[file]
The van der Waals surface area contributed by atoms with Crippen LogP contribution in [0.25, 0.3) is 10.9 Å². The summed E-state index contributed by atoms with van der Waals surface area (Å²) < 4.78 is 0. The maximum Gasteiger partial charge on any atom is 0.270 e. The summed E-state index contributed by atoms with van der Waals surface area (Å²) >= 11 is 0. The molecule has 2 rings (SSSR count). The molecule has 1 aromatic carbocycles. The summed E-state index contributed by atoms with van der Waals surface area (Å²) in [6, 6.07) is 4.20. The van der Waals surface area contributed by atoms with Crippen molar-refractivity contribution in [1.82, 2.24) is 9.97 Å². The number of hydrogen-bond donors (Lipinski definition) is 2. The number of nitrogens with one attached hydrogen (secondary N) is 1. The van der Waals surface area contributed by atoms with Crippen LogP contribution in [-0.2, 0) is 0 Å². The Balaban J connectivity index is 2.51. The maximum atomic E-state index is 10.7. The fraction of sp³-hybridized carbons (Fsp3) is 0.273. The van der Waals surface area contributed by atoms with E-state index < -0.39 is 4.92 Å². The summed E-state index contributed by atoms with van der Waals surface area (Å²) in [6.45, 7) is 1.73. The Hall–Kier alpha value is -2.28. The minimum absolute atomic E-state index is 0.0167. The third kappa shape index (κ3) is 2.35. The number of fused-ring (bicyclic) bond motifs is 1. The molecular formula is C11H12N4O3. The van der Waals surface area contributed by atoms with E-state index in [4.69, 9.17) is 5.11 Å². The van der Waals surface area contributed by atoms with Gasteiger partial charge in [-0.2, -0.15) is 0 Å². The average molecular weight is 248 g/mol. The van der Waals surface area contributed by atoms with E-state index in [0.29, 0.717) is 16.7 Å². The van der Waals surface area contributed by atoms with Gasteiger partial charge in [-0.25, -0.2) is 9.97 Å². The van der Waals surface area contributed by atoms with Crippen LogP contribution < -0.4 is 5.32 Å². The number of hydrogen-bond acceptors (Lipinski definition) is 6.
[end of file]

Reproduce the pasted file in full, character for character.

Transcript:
The van der Waals surface area contributed by atoms with Crippen LogP contribution in [0.25, 0.3) is 10.9 Å². The summed E-state index contributed by atoms with van der Waals surface area (Å²) < 4.78 is 0. The maximum Gasteiger partial charge on any atom is 0.270 e. The summed E-state index contributed by atoms with van der Waals surface area (Å²) >= 11 is 0. The molecule has 2 rings (SSSR count). The molecule has 1 aromatic carbocycles. The summed E-state index contributed by atoms with van der Waals surface area (Å²) in [6, 6.07) is 4.20. The van der Waals surface area contributed by atoms with Crippen molar-refractivity contribution in [1.82, 2.24) is 9.97 Å². The number of hydrogen-bond donors (Lipinski definition) is 2. The number of nitrogens with one attached hydrogen (secondary N) is 1. The van der Waals surface area contributed by atoms with Crippen LogP contribution in [-0.2, 0) is 0 Å². The Balaban J connectivity index is 2.51. The maximum atomic E-state index is 10.7. The fraction of sp³-hybridized carbons (Fsp3) is 0.273. The van der Waals surface area contributed by atoms with E-state index < -0.39 is 4.92 Å². The summed E-state index contributed by atoms with van der Waals surface area (Å²) in [6.45, 7) is 1.73. The Hall–Kier alpha value is -2.28. The minimum absolute atomic E-state index is 0.0167. The third kappa shape index (κ3) is 2.35. The number of fused-ring (bicyclic) bond motifs is 1. The molecular formula is C11H12N4O3. The van der Waals surface area contributed by atoms with E-state index in [4.69, 9.17) is 5.11 Å². The van der Waals surface area contributed by atoms with Gasteiger partial charge in [-0.2, -0.15) is 0 Å². The average molecular weight is 248 g/mol. The van der Waals surface area contributed by atoms with E-state index in [0.29, 0.717) is 16.7 Å². The van der Waals surface area contributed by atoms with Gasteiger partial charge in [-0.25, -0.2) is 9.97 Å². The van der Waals surface area contributed by atoms with Crippen LogP contribution < -0.4 is 5.32 Å². The number of hydrogen-bond acceptors (Lipinski definition) is 6.